11. #11
    Boolit Master Petander's Avatar
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    Quote Originally Posted by Lloyd Smale View Post
    you got oxidized lead, tin and antimony. Same thing that's. one or more of them may oxidize a bit more but if you tested it it would contain all of them
    Yes.

    I"m lazy fluxing when I"m casting and there is metal in my dross. I usually have some monotype in the mix.

    I added some if my collected dross to an ingot melting pot and my pure/ww - mix came out 18 BHN, tested 12% antimony 3% tin. The antimony/tin -dross made it hard.

  12. #12
    Boolit Master RogerDat's Avatar
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    My dross bucket has skimming from casting, once I get started pouring ingots I will just stir with flat wooden stick then skim surface to clear and scoop out whatever doesn't easily work back in. I also have spatters, drips, stuff I pick off of tools and pots. Really if one is doing a hundred pound or better batch then allowing a pound or two to end up in the dross bucket in order to keep a good work pace going is no problem.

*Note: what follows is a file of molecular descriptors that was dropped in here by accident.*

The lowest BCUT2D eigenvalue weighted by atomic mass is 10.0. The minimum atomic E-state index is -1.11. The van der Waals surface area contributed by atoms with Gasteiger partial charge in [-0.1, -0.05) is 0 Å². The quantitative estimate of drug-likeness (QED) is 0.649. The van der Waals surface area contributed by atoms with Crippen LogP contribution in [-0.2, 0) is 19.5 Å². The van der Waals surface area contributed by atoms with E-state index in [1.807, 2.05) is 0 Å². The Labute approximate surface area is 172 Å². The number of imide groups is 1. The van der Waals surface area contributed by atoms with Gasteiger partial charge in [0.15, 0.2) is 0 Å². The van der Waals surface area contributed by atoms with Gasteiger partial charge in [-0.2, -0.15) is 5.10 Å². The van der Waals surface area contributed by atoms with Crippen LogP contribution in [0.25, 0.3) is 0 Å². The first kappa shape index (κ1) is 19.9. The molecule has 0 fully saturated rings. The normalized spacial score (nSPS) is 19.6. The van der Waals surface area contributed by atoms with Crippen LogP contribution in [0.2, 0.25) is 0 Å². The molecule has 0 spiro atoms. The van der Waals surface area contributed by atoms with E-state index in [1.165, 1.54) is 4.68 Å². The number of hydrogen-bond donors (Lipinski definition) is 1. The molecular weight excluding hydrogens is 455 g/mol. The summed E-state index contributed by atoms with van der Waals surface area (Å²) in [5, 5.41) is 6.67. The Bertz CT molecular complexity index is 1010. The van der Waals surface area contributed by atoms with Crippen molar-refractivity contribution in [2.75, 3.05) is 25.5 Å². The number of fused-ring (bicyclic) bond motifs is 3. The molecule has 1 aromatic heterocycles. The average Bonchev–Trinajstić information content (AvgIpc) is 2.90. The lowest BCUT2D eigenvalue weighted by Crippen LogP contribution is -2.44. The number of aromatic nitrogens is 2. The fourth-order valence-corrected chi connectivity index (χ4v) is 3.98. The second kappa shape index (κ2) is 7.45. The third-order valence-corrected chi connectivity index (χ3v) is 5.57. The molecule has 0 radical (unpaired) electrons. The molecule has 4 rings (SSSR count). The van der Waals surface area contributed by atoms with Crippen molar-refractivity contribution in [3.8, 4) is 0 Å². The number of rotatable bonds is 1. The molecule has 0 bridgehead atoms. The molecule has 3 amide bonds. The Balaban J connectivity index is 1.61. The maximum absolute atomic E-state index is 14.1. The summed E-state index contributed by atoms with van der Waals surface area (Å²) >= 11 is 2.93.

Every so often I take and melt the dross and assorted "stuff" by putting in dutch oven in small batches and crushing with a 2x2 like a mortar and pestle. Builds up molten metal in the bottom of the pot, skim off just fine ash and pour a bread pan slab of recycled lead to include in a later batch. Think I have about 15# or 20# of those 3 or 4 pound slabs built up. They will be at least WW and better so adding one to a 125# batch of WW lead works fine. Melting lead out of the dross is also a good way to heat the garage up a bit during cold weather while I'm working in it. I cast at same bench the fish fryer burned is on. Gives me a reason to have it fired up.
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  13. #13
    Boolit Master


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    When processing range scrap, I find it difficult to remove the dross, without getting a bit of lead from the surface. I once ran a five gallon bucket of dross and got a few more ingots. Not sure if it was worth the time and propane though? I never thought it would be a different alloy than the original, but maybe so.